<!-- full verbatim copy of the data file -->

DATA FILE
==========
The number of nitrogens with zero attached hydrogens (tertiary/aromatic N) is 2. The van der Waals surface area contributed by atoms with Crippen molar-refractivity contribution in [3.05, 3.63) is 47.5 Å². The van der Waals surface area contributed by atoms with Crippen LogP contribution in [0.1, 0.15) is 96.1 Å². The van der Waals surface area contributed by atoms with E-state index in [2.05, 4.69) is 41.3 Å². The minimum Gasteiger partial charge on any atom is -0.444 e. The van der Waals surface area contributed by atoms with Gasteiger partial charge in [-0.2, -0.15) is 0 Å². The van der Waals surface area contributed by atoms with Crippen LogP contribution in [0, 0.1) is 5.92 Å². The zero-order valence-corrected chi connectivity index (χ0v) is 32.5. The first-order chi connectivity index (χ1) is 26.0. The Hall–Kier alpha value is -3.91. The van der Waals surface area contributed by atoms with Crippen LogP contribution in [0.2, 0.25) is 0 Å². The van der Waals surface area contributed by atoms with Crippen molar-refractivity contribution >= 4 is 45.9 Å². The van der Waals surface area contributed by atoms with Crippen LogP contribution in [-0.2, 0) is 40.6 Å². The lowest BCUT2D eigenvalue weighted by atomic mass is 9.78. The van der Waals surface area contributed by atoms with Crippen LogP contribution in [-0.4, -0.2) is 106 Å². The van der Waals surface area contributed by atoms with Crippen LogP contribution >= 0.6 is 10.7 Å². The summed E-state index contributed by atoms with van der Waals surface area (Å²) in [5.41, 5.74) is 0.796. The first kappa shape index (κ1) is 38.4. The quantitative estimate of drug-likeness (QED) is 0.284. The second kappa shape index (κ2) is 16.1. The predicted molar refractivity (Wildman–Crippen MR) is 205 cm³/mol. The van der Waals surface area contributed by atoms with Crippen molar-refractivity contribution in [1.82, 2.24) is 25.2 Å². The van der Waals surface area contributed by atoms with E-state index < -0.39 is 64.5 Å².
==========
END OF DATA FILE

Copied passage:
The number of nitrogens with zero attached hydrogens (tertiary/aromatic N) is 2. The van der Waals surface area contributed by atoms with Crippen molar-refractivity contribution in [3.05, 3.63) is 47.5 Å². The van der Waals surface area contributed by atoms with Crippen LogP contribution in [0.1, 0.15) is 96.1 Å². The van der Waals surface area contributed by atoms with E-state index in [2.05, 4.69) is 41.3 Å². The minimum Gasteiger partial charge on any atom is -0.444 e. The van der Waals surface area contributed by atoms with Gasteiger partial charge in [-0.2, -0.15) is 0 Å². The van der Waals surface area contributed by atoms with Crippen LogP contribution in [0, 0.1) is 5.92 Å². The zero-order valence-corrected chi connectivity index (χ0v) is 32.5. The first-order chi connectivity index (χ1) is 26.0. The Hall–Kier alpha value is -3.91. The van der Waals surface area contributed by atoms with Crippen LogP contribution in [0.2, 0.25) is 0 Å². The van der Waals surface area contributed by atoms with Crippen molar-refractivity contribution >= 4 is 45.9 Å². The van der Waals surface area contributed by atoms with Crippen LogP contribution in [-0.2, 0) is 40.6 Å². The lowest BCUT2D eigenvalue weighted by atomic mass is 9.78. The van der Waals surface area contributed by atoms with Crippen LogP contribution in [-0.4, -0.2) is 106 Å². The van der Waals surface area contributed by atoms with Crippen LogP contribution >= 0.6 is 10.7 Å². The summed E-state index contributed by atoms with van der Waals surface area (Å²) in [5.41, 5.74) is 0.796. The first kappa shape index (κ1) is 38.4. The quantitative estimate of drug-likeness (QED) is 0.284. The second kappa shape index (κ2) is 16.1. The predicted molar refractivity (Wildman–Crippen MR) is 205 cm³/mol. The van der Waals surface area contributed by atoms with Crippen molar-refractivity contribution in [1.82, 2.24) is 25.2 Å². The van der Waals surface area contributed by atoms with E-state index < -0.39 is 64.5 Å².